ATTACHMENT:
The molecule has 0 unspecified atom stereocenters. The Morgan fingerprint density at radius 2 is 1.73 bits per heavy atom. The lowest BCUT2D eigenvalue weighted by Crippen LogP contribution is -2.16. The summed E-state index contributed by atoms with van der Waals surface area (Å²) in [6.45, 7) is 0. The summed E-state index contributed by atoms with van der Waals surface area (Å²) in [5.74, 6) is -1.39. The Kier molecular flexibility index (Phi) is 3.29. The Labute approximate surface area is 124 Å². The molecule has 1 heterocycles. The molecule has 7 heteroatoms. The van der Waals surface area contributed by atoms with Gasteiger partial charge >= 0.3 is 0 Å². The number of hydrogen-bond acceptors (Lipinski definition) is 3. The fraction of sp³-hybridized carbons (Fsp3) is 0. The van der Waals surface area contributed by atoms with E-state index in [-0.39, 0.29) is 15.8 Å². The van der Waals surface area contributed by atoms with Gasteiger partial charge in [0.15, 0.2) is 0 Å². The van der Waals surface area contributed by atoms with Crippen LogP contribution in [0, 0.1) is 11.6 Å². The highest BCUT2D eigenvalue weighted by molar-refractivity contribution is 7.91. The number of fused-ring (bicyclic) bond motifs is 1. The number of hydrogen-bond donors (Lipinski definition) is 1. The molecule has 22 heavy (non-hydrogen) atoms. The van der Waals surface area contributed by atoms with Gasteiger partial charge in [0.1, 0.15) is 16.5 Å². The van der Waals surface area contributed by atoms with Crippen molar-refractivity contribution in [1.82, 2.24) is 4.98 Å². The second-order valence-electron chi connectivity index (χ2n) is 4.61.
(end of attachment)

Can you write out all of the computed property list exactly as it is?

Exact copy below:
The molecule has 0 unspecified atom stereocenters. The Morgan fingerprint density at radius 2 is 1.73 bits per heavy atom. The lowest BCUT2D eigenvalue weighted by Crippen LogP contribution is -2.16. The summed E-state index contributed by atoms with van der Waals surface area (Å²) in [6.45, 7) is 0. The summed E-state index contributed by atoms with van der Waals surface area (Å²) in [5.74, 6) is -1.39. The Kier molecular flexibility index (Phi) is 3.29. The Labute approximate surface area is 124 Å². The molecule has 1 heterocycles. The molecule has 7 heteroatoms. The van der Waals surface area contributed by atoms with Gasteiger partial charge >= 0.3 is 0 Å². The number of hydrogen-bond acceptors (Lipinski definition) is 3. The fraction of sp³-hybridized carbons (Fsp3) is 0. The van der Waals surface area contributed by atoms with E-state index in [-0.39, 0.29) is 15.8 Å². The van der Waals surface area contributed by atoms with Gasteiger partial charge in [0.15, 0.2) is 0 Å². The van der Waals surface area contributed by atoms with Crippen LogP contribution in [0, 0.1) is 11.6 Å². The highest BCUT2D eigenvalue weighted by molar-refractivity contribution is 7.91. The number of fused-ring (bicyclic) bond motifs is 1. The number of hydrogen-bond donors (Lipinski definition) is 1. The molecule has 22 heavy (non-hydrogen) atoms. The van der Waals surface area contributed by atoms with Gasteiger partial charge in [0.1, 0.15) is 16.5 Å². The van der Waals surface area contributed by atoms with Crippen molar-refractivity contribution in [1.82, 2.24) is 4.98 Å². The second-order valence-electron chi connectivity index (χ2n) is 4.61.